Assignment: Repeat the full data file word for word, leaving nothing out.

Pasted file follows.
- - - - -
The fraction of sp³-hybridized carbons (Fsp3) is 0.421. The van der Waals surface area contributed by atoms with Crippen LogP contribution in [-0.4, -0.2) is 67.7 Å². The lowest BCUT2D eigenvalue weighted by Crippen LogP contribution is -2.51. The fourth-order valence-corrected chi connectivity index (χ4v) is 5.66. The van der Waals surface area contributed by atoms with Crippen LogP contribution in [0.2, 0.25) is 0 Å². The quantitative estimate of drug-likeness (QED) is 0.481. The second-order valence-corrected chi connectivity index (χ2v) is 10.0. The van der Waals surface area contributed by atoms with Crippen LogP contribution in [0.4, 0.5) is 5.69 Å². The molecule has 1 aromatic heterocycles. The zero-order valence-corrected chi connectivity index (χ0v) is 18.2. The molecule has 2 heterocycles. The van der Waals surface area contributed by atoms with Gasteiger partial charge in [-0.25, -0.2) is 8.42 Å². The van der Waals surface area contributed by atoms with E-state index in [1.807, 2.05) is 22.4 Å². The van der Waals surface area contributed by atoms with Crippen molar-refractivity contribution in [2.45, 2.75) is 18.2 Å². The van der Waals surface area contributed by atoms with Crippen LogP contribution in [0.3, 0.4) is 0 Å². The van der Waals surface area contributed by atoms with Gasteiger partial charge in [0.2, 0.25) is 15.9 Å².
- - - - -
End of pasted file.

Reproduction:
The fraction of sp³-hybridized carbons (Fsp3) is 0.421. The van der Waals surface area contributed by atoms with Crippen LogP contribution in [-0.4, -0.2) is 67.7 Å². The lowest BCUT2D eigenvalue weighted by Crippen LogP contribution is -2.51. The fourth-order valence-corrected chi connectivity index (χ4v) is 5.66. The van der Waals surface area contributed by atoms with Crippen LogP contribution in [0.2, 0.25) is 0 Å². The quantitative estimate of drug-likeness (QED) is 0.481. The second-order valence-corrected chi connectivity index (χ2v) is 10.0. The van der Waals surface area contributed by atoms with Crippen LogP contribution in [0.4, 0.5) is 5.69 Å². The molecule has 1 aromatic heterocycles. The zero-order valence-corrected chi connectivity index (χ0v) is 18.2. The molecule has 2 heterocycles. The van der Waals surface area contributed by atoms with Gasteiger partial charge in [-0.25, -0.2) is 8.42 Å². The van der Waals surface area contributed by atoms with E-state index in [1.807, 2.05) is 22.4 Å². The van der Waals surface area contributed by atoms with Crippen molar-refractivity contribution in [2.45, 2.75) is 18.2 Å². The van der Waals surface area contributed by atoms with Crippen LogP contribution in [0.3, 0.4) is 0 Å². The van der Waals surface area contributed by atoms with Gasteiger partial charge in [0.2, 0.25) is 15.9 Å².